Big Jack (1949)

BIG JACK (1949)
Article #1331 by Dave Sindelar
Viewing Date: 11-5-2004
Posting Date: 4-4-2005
Directed by Richard Thorpe
Featuring Wallace Beery, Richard Conte, Marjorie Main

In the early nineteenth century, the head of a band of outlaws rescues a doctor (who was about to be hanged) to get him to fix a leg injury.

Fantastic aspects: For a good twenty minutes or so I was wondering when the fantastic aspects of the story would manifest themselves. Eventually, you find out why the doctor was being hanged; he procured research subjects via grave-robbing, which nudges the movie a tiny bit into horror territory.

IMDB describes this movie as a western, and I suppose it is to some extent; despite the one horror element, it’s certainly not a horror movie. Still, the “western” shoe doesn’t quite fit to these eyes; it’s more of an historical comedy-drama. Still, however you try to pigeonhole this one, it’s one strange movie, and the fact that it doesn’t even appear to know how strange it is just makes it all the stranger. Richard Conte’s doctor is the hero of the story; the movie is firmly pro-science, and treats his grave-robbing as a necessity to the growth of his medical knowledge and a necessary evil in an unenlightened age. It’s tempting to call Wallace Beery’s Big Jack Horner the villain, but he’s more of an anti-hero. Despite being a robber and a murderer, he’s almost a child in the way he looks at the world (he’s fascinated by the doctor’s desire of making a “window” in the human body), and like a child, he doesn’t handle well not getting what he wants. The main villain of the story is probably the jealous barber / doctor who ends up resenting the intrusion of a new doctor in the community.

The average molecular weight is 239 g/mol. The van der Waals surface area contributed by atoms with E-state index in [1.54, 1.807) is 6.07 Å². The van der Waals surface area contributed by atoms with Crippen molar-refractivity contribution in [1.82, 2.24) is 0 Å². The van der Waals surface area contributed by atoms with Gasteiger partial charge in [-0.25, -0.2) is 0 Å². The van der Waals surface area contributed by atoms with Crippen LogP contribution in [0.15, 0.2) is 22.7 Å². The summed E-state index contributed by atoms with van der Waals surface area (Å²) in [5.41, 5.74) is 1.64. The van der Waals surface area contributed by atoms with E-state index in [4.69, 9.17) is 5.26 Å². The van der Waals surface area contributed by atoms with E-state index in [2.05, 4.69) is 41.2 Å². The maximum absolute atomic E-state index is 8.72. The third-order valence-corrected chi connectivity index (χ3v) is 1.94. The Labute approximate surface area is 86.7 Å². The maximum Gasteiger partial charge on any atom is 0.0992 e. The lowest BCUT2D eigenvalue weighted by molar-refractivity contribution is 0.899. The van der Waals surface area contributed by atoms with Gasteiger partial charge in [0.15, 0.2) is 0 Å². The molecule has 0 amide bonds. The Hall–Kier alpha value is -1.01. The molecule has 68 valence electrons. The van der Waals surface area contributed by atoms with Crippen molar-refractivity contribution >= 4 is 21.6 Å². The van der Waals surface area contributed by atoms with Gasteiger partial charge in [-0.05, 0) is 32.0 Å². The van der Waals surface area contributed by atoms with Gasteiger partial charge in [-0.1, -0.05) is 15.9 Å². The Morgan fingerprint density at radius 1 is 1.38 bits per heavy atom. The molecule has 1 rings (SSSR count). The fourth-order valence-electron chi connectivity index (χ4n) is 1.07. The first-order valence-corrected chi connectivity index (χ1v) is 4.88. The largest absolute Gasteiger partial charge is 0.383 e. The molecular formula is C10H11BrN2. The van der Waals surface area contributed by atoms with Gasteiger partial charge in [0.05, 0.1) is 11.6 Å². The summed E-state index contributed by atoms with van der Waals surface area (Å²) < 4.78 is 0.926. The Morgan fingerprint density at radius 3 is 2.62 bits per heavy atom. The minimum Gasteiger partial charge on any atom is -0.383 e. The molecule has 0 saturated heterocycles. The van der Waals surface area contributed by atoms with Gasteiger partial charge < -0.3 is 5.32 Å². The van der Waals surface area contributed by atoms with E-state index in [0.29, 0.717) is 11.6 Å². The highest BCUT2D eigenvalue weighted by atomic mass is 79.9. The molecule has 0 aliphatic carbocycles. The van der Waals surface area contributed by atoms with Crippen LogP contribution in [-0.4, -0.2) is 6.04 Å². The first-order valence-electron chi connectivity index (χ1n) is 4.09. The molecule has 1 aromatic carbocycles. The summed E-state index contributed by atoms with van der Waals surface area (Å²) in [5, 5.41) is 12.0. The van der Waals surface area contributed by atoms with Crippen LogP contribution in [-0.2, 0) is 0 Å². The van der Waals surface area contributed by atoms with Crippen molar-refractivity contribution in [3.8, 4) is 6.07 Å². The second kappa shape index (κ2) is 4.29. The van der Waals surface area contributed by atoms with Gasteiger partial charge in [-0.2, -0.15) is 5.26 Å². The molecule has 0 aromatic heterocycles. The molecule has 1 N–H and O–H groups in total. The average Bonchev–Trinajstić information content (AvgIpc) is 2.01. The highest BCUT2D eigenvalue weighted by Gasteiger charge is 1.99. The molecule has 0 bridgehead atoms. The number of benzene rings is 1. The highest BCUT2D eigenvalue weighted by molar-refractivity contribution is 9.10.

All in all, I consider this one a black comedy, though once again, the movie remains firmly unaware that it is; it’s dark comic aspects seem the result of innocence rather than cynicism. It is also quite funny at times. My favorite sequence is when Big Jack concludes that the doctor’s desire to escape from his band of outlaws arises out of his loneliness due to a lack of female companionship, and so kidnaps a young woman to keep him company. As he and his own woman (Marjorie Main) listen to the struggle between the surprised doctor and the feisty kidnap victim (who are locked in a cabin together), they muse sentimentally on their own courtship. This would be Wallace Beery’s final movie.


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